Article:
As email is the preferred form of communication between professionals today, following email etiquette rules is especially important.
But since everyone is following the same rules, ignoring them completely will definitely make you stand out.
This is what happened in late 2012 when Snapchat’s CEO Evan Spiegel responded to an email from Mark
Zuckerberg. In his email, Spiegel didn’t have a proper greeting, failed to follow proper punctuation rules, and even included an emoticon.
Here’s his response: “Thanks :) would be happy to meet — I’ll let you know when I make it up to the Bay Area”
Spiegel’s email has been called “cocky and arrogant,” New York magazine writer Kevin Roose writes on LinkedIn that the email was also “brilliant.”
“By one-upping Zuckerberg’s breezy, informal style in his reply, Spiegel positioned himself as the CEO’s equal,” says Roose.
“Call it ‘strategic sloppiness.’ We’ve known for years that the higher you are on the food chain, the more licence you’re allowed to take with the rules of professional communication. It’s why Michael Bloomberg can reply to emails with “tx” instead of spelling out “thanks,” and why many of Amazon CEO Jeff Bezos’s emails to his subordinates consist of only a single question mark, appended to the top of a customer’s email. As the boss, you can make as many mistakes as you want. Cutting corners is a time-saving mechanism that doubles as a display of dominance.”
Although this is a power play, there are definitely some caveats and at the end of the day, unless you’re a tech genius being pursued, you should probably take it down a notch. The best strategy is to sound informal and casual in your email while still using proper grammar and spelling rules.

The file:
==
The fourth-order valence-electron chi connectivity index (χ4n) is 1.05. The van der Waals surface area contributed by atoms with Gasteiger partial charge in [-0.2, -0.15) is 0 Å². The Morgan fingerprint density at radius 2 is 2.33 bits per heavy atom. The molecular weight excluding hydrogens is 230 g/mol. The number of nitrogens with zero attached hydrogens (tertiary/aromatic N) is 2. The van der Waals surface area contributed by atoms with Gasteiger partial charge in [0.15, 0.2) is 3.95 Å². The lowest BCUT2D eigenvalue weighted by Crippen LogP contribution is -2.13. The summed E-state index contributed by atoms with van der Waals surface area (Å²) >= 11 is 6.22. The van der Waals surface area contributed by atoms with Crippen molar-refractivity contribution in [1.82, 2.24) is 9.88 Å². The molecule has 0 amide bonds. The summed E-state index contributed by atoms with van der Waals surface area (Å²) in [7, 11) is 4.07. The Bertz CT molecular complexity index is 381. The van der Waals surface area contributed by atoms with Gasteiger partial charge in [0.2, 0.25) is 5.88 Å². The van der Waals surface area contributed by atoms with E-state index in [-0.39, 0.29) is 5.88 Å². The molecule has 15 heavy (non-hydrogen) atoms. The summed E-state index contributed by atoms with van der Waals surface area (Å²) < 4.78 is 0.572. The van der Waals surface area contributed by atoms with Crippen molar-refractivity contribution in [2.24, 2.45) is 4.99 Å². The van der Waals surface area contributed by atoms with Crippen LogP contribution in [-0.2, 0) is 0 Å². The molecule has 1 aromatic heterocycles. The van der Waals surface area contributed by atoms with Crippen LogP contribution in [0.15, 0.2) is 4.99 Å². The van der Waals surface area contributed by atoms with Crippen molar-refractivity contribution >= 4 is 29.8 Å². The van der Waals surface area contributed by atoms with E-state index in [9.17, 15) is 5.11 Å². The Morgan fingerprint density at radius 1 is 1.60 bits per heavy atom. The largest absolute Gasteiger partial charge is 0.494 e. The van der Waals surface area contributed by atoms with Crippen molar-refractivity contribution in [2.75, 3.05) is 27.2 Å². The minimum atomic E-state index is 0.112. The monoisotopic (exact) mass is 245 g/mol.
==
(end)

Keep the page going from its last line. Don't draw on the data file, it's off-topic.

Here are some other caveats Roose says to take into account:
Strategic sloppiness isn’t right for every situation. In my experience, the ultra-casual approach works best when the person you’re emailing is already familiar with you and your work, and interested in you for a job or a new project. It’s risky with strangers, whose communication styles you don’t know, and riskier yet with bosses, who tend to be older and more conservative, and might take your casual tone as a sign of disrespect.
It’s probably best not to try sloppiness in formal job applications (especially if you’re applying to be a copy editor).
Don’t be sloppy in a way that will cast doubt on your intelligence and/or language skills. Typing “tx” instead of “thanks” is much different than mixing up “your” and “you’re.”
Strategic sloppiness doesn’t work at every organisation. The brash, misspelled cover letter that might get you noticed on a Wall Street trading floor might get you laughed out of an arts non-profit or a law firm.
Don’t go overboard. The goal here is to appear important, not incompetent. One grammar mistake says “I’m too busy to proofread every email I send.” Twelve grammar mistakes says “I did not pass remedial English.”
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